Expats in Singapore continue to be very happy with their quality of life, ranking fourth for the third year in a row in that sub-category.
Infrastructure and extreme connectivity also propels the country up the charts as almost every expat in Singapore (95%) finds it easy to get high-speed internet access at home versus the global average of 75% while 98% of expats say they feel well connected through transportation.
In addition, every respondent in Singapore (100%) feels safe versus the global average of 81% globally, making it the best country for personal safety.
The only areas Singapore did badly on were across healthcare and cost of living — it ranked 59th for affordability of healthcare and 28th out of 36 countries for childcare and education. Singapore ranked 53rd out of 64 countries for cost of living.
Spain ranks highly after performing across a wide range of indexes.
It came in 2nd for best quality of life and ranked 1st and 2nd for its climate and weather as well as the availability of leisure options, respectively.
Some 82% of expats find healthcare in Spain affordable while 86% are satisfied with the quality of medical care versus the global average of 65%.
It also polled highly for affordability, after placing 9th in the Cost of Living Index.
However, the biggest concerns for expats centre on their career prospects — ranking 45th overall — and the country’s economy (43rd).
Expats love Mexico for the ease of settling in — 84% say they feel at home in the local culture versus 60% globally. Some 92% of respondents also say consider Mexicans to be very friendly and 80% say they also find it easy to make friends with them.
Mexico also ranks first in the world for socialising and leisure activities with 84% versus the global average of 65%.
The country also provides a extremely positive scores for personal finance, ranking 4th globally as 78% of people are satisfied with their financial situation.
However, it doesn’t hit the top of the table due to its bad performance in the Safety & Security subcategory (54th). The same rings true for expats with children, with 36% being worried about their children’s safety — four times the global average (9%).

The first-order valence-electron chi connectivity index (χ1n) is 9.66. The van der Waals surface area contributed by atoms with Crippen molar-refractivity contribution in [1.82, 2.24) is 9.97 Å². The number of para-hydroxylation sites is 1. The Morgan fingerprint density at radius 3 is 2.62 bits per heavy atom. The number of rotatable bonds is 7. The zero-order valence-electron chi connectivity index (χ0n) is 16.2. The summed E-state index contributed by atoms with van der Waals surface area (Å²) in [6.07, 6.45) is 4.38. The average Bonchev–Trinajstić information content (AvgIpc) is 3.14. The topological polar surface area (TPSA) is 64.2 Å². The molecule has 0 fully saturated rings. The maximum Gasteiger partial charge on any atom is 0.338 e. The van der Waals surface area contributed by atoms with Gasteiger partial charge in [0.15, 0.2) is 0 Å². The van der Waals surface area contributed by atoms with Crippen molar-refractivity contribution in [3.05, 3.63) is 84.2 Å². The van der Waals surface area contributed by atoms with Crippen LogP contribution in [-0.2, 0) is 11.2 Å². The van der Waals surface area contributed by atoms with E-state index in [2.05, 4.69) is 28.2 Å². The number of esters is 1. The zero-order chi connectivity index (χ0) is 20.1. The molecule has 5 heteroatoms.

Portugal provides the best quality of life for expats.
It is one of the world’s best countries for leisure with more than four in five expats saying they are happy with the socialising and leisure activities available to them. Almost every expat (95%) rates the climate and weather positively as well.
Portugal also secures the 8th spot in the top 10 countries in the Cost of Living Index.
However, it was held back from the overall best country ranking by expats scoring it relatively low for career prospects (50th) and their job security (47th).
After ranking 14th out of 68 destinations in 2018, Vietnam shot up the table this year.
Expats there are particularly happy with their career prospects (68% satisfied versus the global average of 55%). Some 74% also said they were happy with their jobs in general and the country ranked number one for the best destination for personal finance.
Some 75% also said that their disposable household income is more than they need to cover daily costs versus the global average of 49%.
However, Vietnam missed the top spot for its low scores for digital life — just about half the expats (52%) find it easy to pay without cash versus 79% globally.
Taiwan came out on top for impressive scores across nearly every factor.
It came in 3rd for best quality of life and 1st for the affordability of healthcare — 92% of expats in Taiwan said they were happy with the quality of medical care (92% versus 65% globally).
The country also scored highly for personal safety — 96% versus 81% globally. Settling in also was a hit with expats. A Canadian expat said: “I have found my home in Taiwan. On this friendly island, I have found peace, love, and health.”
Taiwan also ranked in the top 10 for personal finance (6th) and working abroad (8th). It also came in second for career prospects.
However, the only glaring obstacle from the report for expats in Taiwan was learning the local language — 52% said they struggle with it.